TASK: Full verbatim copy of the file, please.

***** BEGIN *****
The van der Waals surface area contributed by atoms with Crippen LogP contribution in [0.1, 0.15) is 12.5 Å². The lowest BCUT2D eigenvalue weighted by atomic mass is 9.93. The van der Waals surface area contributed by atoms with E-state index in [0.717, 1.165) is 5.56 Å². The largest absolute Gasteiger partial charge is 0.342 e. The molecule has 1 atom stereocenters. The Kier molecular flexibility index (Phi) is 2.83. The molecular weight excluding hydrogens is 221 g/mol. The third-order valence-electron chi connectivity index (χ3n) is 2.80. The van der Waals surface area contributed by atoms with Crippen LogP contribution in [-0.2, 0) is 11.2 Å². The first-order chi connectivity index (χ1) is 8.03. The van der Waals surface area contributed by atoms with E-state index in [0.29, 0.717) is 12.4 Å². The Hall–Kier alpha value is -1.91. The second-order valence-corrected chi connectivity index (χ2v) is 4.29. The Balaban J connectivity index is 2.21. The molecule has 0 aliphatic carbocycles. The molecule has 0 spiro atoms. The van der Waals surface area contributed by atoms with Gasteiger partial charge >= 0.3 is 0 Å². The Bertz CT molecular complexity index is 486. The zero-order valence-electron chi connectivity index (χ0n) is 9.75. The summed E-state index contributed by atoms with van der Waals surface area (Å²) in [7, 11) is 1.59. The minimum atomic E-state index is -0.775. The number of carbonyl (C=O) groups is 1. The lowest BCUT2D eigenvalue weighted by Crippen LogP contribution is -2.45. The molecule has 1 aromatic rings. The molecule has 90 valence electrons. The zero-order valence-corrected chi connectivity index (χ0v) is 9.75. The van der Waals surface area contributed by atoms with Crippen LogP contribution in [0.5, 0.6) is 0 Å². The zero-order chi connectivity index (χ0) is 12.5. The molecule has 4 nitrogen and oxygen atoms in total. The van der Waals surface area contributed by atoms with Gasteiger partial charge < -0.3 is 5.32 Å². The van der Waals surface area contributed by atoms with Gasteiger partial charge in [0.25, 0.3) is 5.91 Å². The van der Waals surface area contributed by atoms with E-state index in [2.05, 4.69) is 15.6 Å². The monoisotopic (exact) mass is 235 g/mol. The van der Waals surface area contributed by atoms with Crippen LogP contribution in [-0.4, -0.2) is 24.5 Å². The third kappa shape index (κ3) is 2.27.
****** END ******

The van der Waals surface area contributed by atoms with Crippen LogP contribution in [0.1, 0.15) is 12.5 Å². The lowest BCUT2D eigenvalue weighted by atomic mass is 9.93. The van der Waals surface area contributed by atoms with E-state index in [0.717, 1.165) is 5.56 Å². The largest absolute Gasteiger partial charge is 0.342 e. The molecule has 1 atom stereocenters. The Kier molecular flexibility index (Phi) is 2.83. The molecular weight excluding hydrogens is 221 g/mol. The third-order valence-electron chi connectivity index (χ3n) is 2.80. The van der Waals surface area contributed by atoms with Crippen LogP contribution in [-0.2, 0) is 11.2 Å². The first-order chi connectivity index (χ1) is 8.03. The van der Waals surface area contributed by atoms with E-state index in [0.29, 0.717) is 12.4 Å². The Hall–Kier alpha value is -1.91. The second-order valence-corrected chi connectivity index (χ2v) is 4.29. The Balaban J connectivity index is 2.21. The molecule has 0 aliphatic carbocycles. The molecule has 0 spiro atoms. The van der Waals surface area contributed by atoms with Gasteiger partial charge >= 0.3 is 0 Å². The Bertz CT molecular complexity index is 486. The zero-order valence-electron chi connectivity index (χ0n) is 9.75. The summed E-state index contributed by atoms with van der Waals surface area (Å²) in [7, 11) is 1.59. The minimum atomic E-state index is -0.775. The number of carbonyl (C=O) groups is 1. The lowest BCUT2D eigenvalue weighted by Crippen LogP contribution is -2.45. The molecule has 1 aromatic rings. The molecule has 90 valence electrons. The zero-order valence-corrected chi connectivity index (χ0v) is 9.75. The van der Waals surface area contributed by atoms with Crippen LogP contribution in [0.5, 0.6) is 0 Å². The zero-order chi connectivity index (χ0) is 12.5. The molecule has 4 nitrogen and oxygen atoms in total. The van der Waals surface area contributed by atoms with Gasteiger partial charge < -0.3 is 5.32 Å². The van der Waals surface area contributed by atoms with Gasteiger partial charge in [0.25, 0.3) is 5.91 Å². The van der Waals surface area contributed by atoms with E-state index in [2.05, 4.69) is 15.6 Å². The monoisotopic (exact) mass is 235 g/mol. The van der Waals surface area contributed by atoms with Crippen LogP contribution in [-0.4, -0.2) is 24.5 Å². The third kappa shape index (κ3) is 2.27.